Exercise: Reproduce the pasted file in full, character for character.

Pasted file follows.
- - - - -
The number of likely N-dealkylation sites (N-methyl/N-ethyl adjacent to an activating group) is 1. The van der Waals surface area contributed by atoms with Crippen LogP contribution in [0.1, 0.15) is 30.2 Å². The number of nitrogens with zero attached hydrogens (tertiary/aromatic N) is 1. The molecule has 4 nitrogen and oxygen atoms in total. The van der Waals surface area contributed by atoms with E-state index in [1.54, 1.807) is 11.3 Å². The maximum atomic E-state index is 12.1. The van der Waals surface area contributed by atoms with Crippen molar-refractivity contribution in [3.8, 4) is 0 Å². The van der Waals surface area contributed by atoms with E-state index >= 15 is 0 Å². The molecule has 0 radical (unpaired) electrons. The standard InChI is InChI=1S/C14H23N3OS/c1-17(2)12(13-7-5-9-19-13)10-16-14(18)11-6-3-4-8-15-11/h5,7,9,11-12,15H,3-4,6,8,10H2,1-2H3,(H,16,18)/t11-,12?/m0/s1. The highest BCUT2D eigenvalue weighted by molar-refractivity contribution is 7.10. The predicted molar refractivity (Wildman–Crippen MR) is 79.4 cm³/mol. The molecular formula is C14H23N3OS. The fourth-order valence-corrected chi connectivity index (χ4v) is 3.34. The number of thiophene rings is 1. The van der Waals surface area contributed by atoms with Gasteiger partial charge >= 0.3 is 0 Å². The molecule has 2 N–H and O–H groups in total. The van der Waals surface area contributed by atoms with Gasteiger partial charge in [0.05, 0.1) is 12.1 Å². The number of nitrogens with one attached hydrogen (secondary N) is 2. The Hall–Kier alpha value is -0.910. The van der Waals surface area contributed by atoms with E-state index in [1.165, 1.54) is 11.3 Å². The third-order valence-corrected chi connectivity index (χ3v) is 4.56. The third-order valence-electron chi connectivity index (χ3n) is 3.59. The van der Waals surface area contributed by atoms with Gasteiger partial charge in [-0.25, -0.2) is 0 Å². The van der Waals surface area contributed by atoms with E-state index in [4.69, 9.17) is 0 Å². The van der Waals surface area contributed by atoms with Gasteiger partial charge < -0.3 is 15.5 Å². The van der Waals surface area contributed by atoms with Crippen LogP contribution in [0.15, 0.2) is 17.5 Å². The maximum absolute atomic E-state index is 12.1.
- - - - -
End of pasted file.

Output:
The number of likely N-dealkylation sites (N-methyl/N-ethyl adjacent to an activating group) is 1. The van der Waals surface area contributed by atoms with Crippen LogP contribution in [0.1, 0.15) is 30.2 Å². The number of nitrogens with zero attached hydrogens (tertiary/aromatic N) is 1. The molecule has 4 nitrogen and oxygen atoms in total. The van der Waals surface area contributed by atoms with E-state index in [1.54, 1.807) is 11.3 Å². The maximum atomic E-state index is 12.1. The van der Waals surface area contributed by atoms with Crippen molar-refractivity contribution in [3.8, 4) is 0 Å². The van der Waals surface area contributed by atoms with E-state index >= 15 is 0 Å². The molecule has 0 radical (unpaired) electrons. The standard InChI is InChI=1S/C14H23N3OS/c1-17(2)12(13-7-5-9-19-13)10-16-14(18)11-6-3-4-8-15-11/h5,7,9,11-12,15H,3-4,6,8,10H2,1-2H3,(H,16,18)/t11-,12?/m0/s1. The highest BCUT2D eigenvalue weighted by molar-refractivity contribution is 7.10. The predicted molar refractivity (Wildman–Crippen MR) is 79.4 cm³/mol. The molecular formula is C14H23N3OS. The fourth-order valence-corrected chi connectivity index (χ4v) is 3.34. The number of thiophene rings is 1. The van der Waals surface area contributed by atoms with Gasteiger partial charge >= 0.3 is 0 Å². The molecule has 2 N–H and O–H groups in total. The van der Waals surface area contributed by atoms with Gasteiger partial charge in [0.05, 0.1) is 12.1 Å². The number of nitrogens with one attached hydrogen (secondary N) is 2. The Hall–Kier alpha value is -0.910. The van der Waals surface area contributed by atoms with E-state index in [1.165, 1.54) is 11.3 Å². The third-order valence-corrected chi connectivity index (χ3v) is 4.56. The third-order valence-electron chi connectivity index (χ3n) is 3.59. The van der Waals surface area contributed by atoms with Gasteiger partial charge in [-0.25, -0.2) is 0 Å². The van der Waals surface area contributed by atoms with E-state index in [4.69, 9.17) is 0 Å². The van der Waals surface area contributed by atoms with Gasteiger partial charge < -0.3 is 15.5 Å². The van der Waals surface area contributed by atoms with Crippen LogP contribution in [0.15, 0.2) is 17.5 Å². The maximum absolute atomic E-state index is 12.1.